Some(read_profile(possible_profile)?)
    } else {
        Some(find_profile(current_path.parent()?.to_path_buf())?)
    }
}
fn read_profile(profile_path: PathBuf) -> Option<Profile> {
    match File::open(profile_path.clone()) {
        Ok(ref mut file) => {
            let mut commands = HashMap::new();
            for line in BufReader::new(file).lines() {
                let (name, command) = split_on_colon(line.unwrap())?;
                commands.insert(name, command);
            }
            Some(Profile { commands, path: profile_path })
        },
        Err(_) => None
    }
}
fn split_on_colon(line: String) -> Option<(String, String)> {
    let mut splitter = line.splitn(2, ':');
    let name = splitter.next()?;
    let command = splitter.next()?;
    Some((name.to_string(), command.to_string()))
}

String Manipulation

The argumentless version of okeydokey which prints the commands to the console was deceptively difficult to get right. The problem stems from the fact that I store the commands in a HashMap<String, String> where the key is the command name and the value is the command. The naive solution would be to pull the keys out into a collection, and use the String utilities to join them into a single String. In practice though, we run into ownership problems. HashMap.keys returns an iterator of &String, not String. This prevents us from using join which must operate on values not references. Eventually I landed on a call to fold passing in String accumulator but it wasn't my first choice.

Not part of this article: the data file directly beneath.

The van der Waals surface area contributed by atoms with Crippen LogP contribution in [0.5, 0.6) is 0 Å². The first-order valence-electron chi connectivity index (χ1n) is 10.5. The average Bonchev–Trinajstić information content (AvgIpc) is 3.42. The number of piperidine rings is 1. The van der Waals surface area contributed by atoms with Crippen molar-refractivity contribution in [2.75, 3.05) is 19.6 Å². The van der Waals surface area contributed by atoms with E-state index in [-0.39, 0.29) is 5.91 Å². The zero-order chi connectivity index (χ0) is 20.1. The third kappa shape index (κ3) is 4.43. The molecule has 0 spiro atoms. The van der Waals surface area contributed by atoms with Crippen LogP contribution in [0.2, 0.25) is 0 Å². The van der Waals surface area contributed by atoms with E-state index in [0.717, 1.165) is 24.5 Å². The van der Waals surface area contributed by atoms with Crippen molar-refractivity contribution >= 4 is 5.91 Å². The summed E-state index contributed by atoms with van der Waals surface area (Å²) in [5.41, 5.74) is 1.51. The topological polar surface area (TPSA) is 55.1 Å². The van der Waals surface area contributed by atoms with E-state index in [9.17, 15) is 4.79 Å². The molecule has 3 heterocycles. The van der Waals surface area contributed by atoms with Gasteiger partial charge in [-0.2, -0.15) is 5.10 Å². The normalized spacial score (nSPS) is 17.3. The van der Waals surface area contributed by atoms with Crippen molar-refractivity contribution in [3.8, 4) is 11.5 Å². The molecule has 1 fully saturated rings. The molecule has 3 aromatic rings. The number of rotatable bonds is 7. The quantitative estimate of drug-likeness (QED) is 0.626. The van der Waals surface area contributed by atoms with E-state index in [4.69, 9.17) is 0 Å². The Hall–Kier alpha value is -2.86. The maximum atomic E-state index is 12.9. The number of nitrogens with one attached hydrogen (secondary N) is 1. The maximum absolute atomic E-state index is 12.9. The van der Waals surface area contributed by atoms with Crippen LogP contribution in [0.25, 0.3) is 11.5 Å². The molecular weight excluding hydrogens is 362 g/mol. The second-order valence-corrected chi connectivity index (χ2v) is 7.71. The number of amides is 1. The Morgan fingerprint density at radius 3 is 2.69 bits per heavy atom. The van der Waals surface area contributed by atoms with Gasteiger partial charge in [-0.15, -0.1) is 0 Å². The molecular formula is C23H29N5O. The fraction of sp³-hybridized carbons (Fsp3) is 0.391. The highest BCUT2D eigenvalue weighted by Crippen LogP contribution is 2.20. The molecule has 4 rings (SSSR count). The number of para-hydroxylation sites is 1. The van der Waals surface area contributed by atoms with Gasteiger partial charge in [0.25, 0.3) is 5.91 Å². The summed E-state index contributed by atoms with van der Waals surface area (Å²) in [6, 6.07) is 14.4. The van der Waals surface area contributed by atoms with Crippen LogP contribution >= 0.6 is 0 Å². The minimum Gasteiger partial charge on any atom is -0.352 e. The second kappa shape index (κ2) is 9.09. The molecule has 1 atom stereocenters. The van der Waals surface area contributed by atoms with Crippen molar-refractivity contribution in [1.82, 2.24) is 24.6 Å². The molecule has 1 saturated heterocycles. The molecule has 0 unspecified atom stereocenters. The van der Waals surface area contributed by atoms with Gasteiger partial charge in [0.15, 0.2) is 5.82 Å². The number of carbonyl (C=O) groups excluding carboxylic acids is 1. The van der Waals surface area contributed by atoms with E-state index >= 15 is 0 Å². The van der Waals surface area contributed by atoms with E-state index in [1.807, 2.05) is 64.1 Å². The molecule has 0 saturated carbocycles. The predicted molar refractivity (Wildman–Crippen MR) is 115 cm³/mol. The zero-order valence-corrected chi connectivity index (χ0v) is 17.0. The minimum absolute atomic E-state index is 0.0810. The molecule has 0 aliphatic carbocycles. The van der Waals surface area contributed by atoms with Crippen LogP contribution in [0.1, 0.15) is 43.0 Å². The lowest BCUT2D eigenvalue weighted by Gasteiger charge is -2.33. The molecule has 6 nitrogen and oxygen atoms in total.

The query execution path went relatively smoothly after the above. The query function finds the best match in the commands list using filter_map and max_by_key and then passes the found command as well as the passed in prefix and suffix options on to get formatted into the final output.

  fn list(profile: Profile) {
    let list = profile.commands
        .keys()
        .fold(String::new(), |acc, next| {
            acc + " " + next
        });
    println!("{}", list.trim());
}
fn query(profile: Profile, command: &str, prefix: Option<&str>, suffix: Option<&str>) {
    let best_option = profile
        .commands
        .keys()
        .filter_map(|possible_command| shared_prefix(possible_command, command))
        .max_by_key(|&(shared_chars, _)| shared_chars);
    match best_option {
        Some((_, actual_command)) => print_decorated_command(profile, actual_command, prefix, suffix),
        None => ()
    }
}
fn shared_prefix(possible_command: &str, command: &str) -> Option<(usize, String)> {